Many popular investment “gurus” advocate the Buy and Hold Strategy, yet most never discuss valuation. We believe that valuation matters most, so before we look at anything else, we determine whether an asset class is currently cheap, expensive or fairly priced. If you pay too much for an investment, all the time in the world won’t fix it, even if you have invested in an index fund.
This chart shows that if an investor purchased the index in the fall of 1929, they waited almost 30 years for it to return to the same inflation adjusted value. If an investor purchased the index in 1966, they again waited 25 years, until 1991 for it to return to the same inflation adjusted value.
So how can an investor know that in 1929, 1966 or in 1999-2000, the S&P was overpriced? One way is using the price to earnings ratio (PE). The chart below shows the PE ratio for the S&P for the same time period based on average inflation-adjusted earnings from the previous 10 years. The PE ratio can be thought of as how much an investor is willing to pay for one dollar of earnings. A PE ratio of 12 means that the market in aggregate is willing to pay $12 for $1 of annual earnings.
This chart shows that in 1929, the PE ratio reached a high of 32.46. In 1966, the PE ratio reached a high near 25 and around 2000, the S&P again reached a high of nearly 45! This is just one measure of valuation that we use to help us determine if the stock market in general is over-priced, under-priced or fairly priced. The current mean PE ratio is 16.39 and the median is 15.77. The lowest PE ratio occurred in December of 1920 at 4.78 and the highest PE ratio so far was in December of 1999, when the ratio reached a mind boggling 44.20. Today the PE is approximately 23.5, which is 43% above the historical mean, shown as a green line on the chart, which shows that once again the S&P is overpriced relative to historical norms.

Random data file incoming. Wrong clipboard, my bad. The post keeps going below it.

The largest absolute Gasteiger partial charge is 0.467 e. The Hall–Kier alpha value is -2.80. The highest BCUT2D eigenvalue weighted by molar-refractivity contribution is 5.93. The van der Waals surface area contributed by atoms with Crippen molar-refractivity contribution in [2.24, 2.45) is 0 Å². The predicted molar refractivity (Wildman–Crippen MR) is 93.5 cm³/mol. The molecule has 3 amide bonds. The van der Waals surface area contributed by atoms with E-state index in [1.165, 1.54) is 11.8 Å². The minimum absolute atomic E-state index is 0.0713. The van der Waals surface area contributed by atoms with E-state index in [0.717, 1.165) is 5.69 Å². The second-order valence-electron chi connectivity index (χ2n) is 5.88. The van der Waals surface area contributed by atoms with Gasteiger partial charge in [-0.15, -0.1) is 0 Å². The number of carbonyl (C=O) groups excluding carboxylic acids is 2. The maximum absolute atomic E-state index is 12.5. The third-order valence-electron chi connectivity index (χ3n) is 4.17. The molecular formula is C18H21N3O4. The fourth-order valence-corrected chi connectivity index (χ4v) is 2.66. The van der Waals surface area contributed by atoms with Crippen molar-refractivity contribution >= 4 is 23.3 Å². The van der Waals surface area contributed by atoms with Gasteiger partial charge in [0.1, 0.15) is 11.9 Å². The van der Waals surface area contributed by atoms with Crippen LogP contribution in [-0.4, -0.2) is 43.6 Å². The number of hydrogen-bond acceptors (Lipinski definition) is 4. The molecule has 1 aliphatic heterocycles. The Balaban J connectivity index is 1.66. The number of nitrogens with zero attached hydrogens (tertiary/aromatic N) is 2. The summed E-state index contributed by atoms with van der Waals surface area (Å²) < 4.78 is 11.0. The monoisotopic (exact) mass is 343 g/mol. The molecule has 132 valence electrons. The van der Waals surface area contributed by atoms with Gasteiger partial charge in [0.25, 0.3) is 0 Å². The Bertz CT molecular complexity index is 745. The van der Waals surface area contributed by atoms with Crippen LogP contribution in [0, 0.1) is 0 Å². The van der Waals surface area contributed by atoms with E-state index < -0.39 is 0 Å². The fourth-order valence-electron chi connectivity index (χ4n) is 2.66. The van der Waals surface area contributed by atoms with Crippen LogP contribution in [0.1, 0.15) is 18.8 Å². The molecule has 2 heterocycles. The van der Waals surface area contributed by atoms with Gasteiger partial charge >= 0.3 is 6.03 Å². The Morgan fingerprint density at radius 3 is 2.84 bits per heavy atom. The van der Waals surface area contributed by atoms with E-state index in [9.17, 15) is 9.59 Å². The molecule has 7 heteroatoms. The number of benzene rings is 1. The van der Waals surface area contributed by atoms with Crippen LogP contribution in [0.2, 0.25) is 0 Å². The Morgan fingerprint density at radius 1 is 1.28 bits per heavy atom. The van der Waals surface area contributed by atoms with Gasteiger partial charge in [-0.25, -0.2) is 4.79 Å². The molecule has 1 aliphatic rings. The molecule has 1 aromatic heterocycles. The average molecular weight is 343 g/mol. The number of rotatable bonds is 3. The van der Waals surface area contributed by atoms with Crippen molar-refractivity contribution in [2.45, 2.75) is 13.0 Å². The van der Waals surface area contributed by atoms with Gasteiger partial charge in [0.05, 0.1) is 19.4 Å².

On 1/1/1982, the S&P PE ratio was again at a historical low of 7.4 and the inflation adjusted S&P was at 268.62. If an investor purchased the S&P index at this point, and kept it until the PE ratio reached 43.8 on 1/1/2000, the S&P had risen to 1,823.78, which means the investors after inflation average annual return was 11.23%. Compare this to the 25 years it took from 1966 to 1991 for an investor to simply get an inflation adjusted return of their initial investment and clearly, valuation matters. Buy and hold provides little aid for an over-priced investment.
We don’t believe that anyone can consistently, accurately time the market. There was no way to know that the PE ratio was bottoming out in 1982, nor could we know in December of 1999 that the market had peaked, but we could see that in both cases a directional change was bound to occur soon. We don’t believe we can get the timing exactly right, but we do see opportunities, both for gains and losses when valuations are above or below historical norms.